Six Quick Chicks
Benito Di Fonzo
Sydney Morning Herald. June 19, 2008
Six Quick Chicks go where conventional cabaret fears to tread.
Lucy Suze Taylor (left) and Annabel Lines of Six Quick Chicks.
Corner Church and Market Streets, Parramatta
4 July 2008 to 25 July 2008
(02) 8839 3399
"We call it comedy cabaret," says Vashti Hughes of the eclectic mix of onion-enhanced burlesque, satire, song and vaudevillian comedy produced by the collective Six Quick Chicks.
Hughes created Six Quick Chicks after years hosting cabaret nights she felt needed more quality control. After touring her own show to Hong Kong, Singapore and Shanghai, Hughes returned to Australia and put together a line-up she knew could come up with the goods.
After 18 months of performances, including a successful season at Adelaide Fringe Festival, Six Quick Chicks are heading for a return season at Parramatta's Riverside Theatres.
Hughes's character and long-time MC of Six Quick Chicks, the "repressed secretary extraordinaire" Mavis Brown, hopes to break her seven-year drought of sex and get lucky out west.
"When we started off it was as if it was [Mavis Brown's] living room and they were having a girls' night in, entertaining each other. [For this show] Mavis has decided she's going out west to find someone out there because here [in the inner city] she only finds gay guys and married men."
Among the melange of strange sisters keeping Mavis company will be her sibling Christa Hughes, formerly of Machine Gun Fellatio (MGF) and Circus Oz, and fellow comic-chanteuse Jackie Loeb. Other regulars of underground performance nights also appear, including Celia Curtis, who plays burnt-out Las Vegas showgirl Anita Douche, Liesel Badorrek as German vamp Iva Sveetvun, and Lucy Suze Taylor as Carmen.Taylor describes Carmen as "a fabulously bosomy opera singer" with a 10-minute, over-the-top operatic tale of "woe, tragedy and, finalmente, death". No doubt with tongue firmly in corset.
One reviewer particularly praised the bizarre Vladimira, played by Annabel Lines. The character is an Eastern European sensualist whose 10-minute act consists of doing strange things with the onions she fries on stage, the skins of which mirror the layers of leopard print she strips off to Japanese sexploitation soundtracks.
Lines, who worked as an aerialist, contortionist, razor-blade swallower and burlesque dancer with MGF as well as circuses including famed new-circus pioneers?Archaos, fears that burlesque is becoming too safe and predictable for performers such as herself.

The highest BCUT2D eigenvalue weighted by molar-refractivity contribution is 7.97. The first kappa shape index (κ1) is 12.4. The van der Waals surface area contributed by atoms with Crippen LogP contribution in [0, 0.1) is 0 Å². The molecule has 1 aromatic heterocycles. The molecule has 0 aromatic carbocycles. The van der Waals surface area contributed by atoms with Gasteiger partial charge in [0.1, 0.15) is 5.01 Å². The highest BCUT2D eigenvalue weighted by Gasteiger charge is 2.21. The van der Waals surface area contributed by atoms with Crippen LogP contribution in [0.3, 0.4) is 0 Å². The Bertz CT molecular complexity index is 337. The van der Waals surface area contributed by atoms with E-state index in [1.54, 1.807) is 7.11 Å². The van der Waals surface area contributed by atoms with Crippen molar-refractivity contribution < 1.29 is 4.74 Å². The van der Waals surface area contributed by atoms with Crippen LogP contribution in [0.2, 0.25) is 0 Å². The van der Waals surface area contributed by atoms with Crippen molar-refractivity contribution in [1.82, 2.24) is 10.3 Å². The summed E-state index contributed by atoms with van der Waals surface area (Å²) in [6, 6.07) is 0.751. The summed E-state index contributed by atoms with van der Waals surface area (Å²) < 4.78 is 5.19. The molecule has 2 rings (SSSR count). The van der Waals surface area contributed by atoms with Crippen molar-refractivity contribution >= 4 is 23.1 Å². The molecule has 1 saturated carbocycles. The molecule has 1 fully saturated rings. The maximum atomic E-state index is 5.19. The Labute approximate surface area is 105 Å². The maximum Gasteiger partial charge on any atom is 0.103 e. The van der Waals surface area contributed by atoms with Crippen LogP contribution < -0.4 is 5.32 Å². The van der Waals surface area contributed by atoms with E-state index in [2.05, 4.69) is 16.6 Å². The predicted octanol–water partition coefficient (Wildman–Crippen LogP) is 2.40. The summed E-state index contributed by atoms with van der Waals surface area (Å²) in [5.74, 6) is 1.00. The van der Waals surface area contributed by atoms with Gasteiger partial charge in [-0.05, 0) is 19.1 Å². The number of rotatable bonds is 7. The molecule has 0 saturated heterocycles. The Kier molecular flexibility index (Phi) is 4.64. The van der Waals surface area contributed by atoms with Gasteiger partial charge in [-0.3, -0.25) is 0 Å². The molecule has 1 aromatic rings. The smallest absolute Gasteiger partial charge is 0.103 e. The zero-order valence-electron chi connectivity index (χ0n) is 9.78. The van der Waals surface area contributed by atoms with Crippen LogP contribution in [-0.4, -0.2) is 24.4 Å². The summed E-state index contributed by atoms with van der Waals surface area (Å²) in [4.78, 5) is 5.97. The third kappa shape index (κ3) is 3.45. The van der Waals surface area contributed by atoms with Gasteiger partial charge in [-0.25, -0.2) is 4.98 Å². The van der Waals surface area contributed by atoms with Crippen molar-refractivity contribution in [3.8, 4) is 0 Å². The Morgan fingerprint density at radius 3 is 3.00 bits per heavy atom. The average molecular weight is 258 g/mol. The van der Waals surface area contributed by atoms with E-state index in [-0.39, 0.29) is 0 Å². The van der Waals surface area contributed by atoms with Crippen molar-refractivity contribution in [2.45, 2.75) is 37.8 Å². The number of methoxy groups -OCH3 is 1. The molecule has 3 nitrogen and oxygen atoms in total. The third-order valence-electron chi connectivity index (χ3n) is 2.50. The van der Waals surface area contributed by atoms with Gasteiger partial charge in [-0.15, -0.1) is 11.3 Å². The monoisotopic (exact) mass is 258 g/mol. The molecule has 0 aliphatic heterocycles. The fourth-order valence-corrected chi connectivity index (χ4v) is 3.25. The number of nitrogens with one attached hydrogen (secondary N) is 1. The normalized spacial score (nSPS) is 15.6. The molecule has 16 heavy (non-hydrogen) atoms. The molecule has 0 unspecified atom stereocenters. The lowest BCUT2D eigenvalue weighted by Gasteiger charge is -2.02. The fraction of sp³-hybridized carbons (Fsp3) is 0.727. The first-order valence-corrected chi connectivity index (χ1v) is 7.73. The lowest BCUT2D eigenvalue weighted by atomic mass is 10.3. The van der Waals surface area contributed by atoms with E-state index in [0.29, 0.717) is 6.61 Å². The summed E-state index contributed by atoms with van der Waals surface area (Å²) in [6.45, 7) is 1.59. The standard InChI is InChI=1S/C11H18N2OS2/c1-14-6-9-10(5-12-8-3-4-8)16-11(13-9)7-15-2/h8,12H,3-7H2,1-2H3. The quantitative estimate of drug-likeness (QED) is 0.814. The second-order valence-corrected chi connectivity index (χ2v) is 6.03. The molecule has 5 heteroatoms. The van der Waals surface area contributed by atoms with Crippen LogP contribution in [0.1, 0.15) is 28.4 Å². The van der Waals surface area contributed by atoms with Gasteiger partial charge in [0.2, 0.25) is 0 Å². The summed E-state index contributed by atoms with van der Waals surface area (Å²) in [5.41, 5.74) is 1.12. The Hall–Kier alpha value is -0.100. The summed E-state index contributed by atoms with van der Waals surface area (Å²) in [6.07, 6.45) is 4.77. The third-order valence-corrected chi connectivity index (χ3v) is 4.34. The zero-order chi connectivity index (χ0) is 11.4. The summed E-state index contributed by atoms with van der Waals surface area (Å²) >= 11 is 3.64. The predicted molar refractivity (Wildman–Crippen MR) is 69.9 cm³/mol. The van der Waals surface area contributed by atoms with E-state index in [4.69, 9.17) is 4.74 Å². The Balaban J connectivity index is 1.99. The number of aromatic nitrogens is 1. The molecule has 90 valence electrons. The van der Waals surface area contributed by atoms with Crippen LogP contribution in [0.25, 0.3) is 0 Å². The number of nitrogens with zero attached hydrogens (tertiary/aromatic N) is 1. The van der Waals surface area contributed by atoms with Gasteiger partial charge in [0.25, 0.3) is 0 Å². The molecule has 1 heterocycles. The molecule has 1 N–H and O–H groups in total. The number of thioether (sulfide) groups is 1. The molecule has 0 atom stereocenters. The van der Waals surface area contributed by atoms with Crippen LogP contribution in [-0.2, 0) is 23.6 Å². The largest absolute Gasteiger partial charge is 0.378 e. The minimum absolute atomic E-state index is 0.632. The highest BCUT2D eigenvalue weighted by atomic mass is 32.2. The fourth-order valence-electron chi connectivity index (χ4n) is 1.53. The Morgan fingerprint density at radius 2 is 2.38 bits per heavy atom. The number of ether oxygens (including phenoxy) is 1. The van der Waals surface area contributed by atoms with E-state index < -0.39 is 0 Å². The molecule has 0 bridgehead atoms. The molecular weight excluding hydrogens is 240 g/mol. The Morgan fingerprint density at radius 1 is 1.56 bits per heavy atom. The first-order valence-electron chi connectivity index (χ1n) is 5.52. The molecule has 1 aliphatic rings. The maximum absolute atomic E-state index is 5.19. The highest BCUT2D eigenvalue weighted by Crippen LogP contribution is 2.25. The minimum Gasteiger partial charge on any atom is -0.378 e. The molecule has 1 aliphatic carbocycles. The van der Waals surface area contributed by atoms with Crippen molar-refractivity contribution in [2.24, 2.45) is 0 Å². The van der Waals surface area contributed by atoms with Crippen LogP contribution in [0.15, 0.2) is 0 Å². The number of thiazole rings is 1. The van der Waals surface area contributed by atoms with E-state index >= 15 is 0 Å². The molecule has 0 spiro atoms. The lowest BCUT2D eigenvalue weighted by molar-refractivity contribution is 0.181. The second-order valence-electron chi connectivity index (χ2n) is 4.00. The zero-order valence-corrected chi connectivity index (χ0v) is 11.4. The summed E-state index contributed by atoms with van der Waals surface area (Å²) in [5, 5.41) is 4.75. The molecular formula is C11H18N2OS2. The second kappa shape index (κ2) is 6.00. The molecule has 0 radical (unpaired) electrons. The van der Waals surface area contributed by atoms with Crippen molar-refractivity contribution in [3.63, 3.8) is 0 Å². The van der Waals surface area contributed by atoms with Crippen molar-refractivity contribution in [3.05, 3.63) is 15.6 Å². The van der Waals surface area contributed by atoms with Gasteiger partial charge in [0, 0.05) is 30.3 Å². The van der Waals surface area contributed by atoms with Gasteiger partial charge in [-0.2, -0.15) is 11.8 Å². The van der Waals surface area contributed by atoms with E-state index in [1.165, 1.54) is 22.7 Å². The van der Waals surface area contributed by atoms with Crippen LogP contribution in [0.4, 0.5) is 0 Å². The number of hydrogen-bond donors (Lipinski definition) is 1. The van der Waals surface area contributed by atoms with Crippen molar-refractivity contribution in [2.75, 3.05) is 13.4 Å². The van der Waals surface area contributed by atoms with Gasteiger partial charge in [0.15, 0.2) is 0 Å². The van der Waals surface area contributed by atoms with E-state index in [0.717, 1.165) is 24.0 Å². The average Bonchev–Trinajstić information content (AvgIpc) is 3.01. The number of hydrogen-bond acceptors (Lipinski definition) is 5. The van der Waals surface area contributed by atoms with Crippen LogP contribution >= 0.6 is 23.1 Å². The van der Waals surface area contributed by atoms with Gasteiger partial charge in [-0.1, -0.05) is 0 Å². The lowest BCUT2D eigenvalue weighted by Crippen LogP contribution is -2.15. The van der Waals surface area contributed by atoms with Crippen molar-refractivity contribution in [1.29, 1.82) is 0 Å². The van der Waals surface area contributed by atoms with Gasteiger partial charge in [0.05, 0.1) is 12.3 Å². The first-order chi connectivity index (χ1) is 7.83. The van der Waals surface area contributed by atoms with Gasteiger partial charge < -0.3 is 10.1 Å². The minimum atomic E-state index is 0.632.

"When it first got popular in Sydney you could do different things," she says. "Now it's very much like, the last burlesque I did at [club] 34B, six out of the eight acts used feather fans!"
Lines turned to the strange world of leopard-skin onion-stripping in an attempt to give her act a darker edge.
"It's all about layers. I wanted to cry, that's why I came up with onions, but I could never actually cry."
Will she be getting her produce locally? "Well, I'm actually very particular with my onions," Lines says.
"Do you have to connect with them?" Hughes asks.
"Yes," Lines admits, "they have to be exactly the right looseness of the outer skin."
Spanish or white? "I only use the brown onions. I did use a white one once but I didn't like that."
Surely the Spanish onion would be more burlesque? "Yes, but they don't have that good, loose skin."
Vegetables aside, the women admit they were at first wary of taking their bizarre show Parramatta way but felt the urge for new audiences.
"The thing is we are misfits because you can't slot us into anything that already exists," Hughes says.
"But anyone who comes to see us generally really likes us. It's interesting out at Parramatta because they weren't our mates. We don't have any of our normal support groups out there."
For one thing, audiences "weren't the people that go to those nights that are underground comedy-cabaret-burlesque nights that do happen [in the city]. We thought we might not get anyone."
However, their boldness - and the Riverside's - was rewarded with a return season. "I was sitting behind three little grey-haired old ladies and they were loving it, giggling the whole way through," says Hughes before breaking into an old-lady giggle. "I was so excited. I thought, 'If the old ladies like it, we're doing great.'"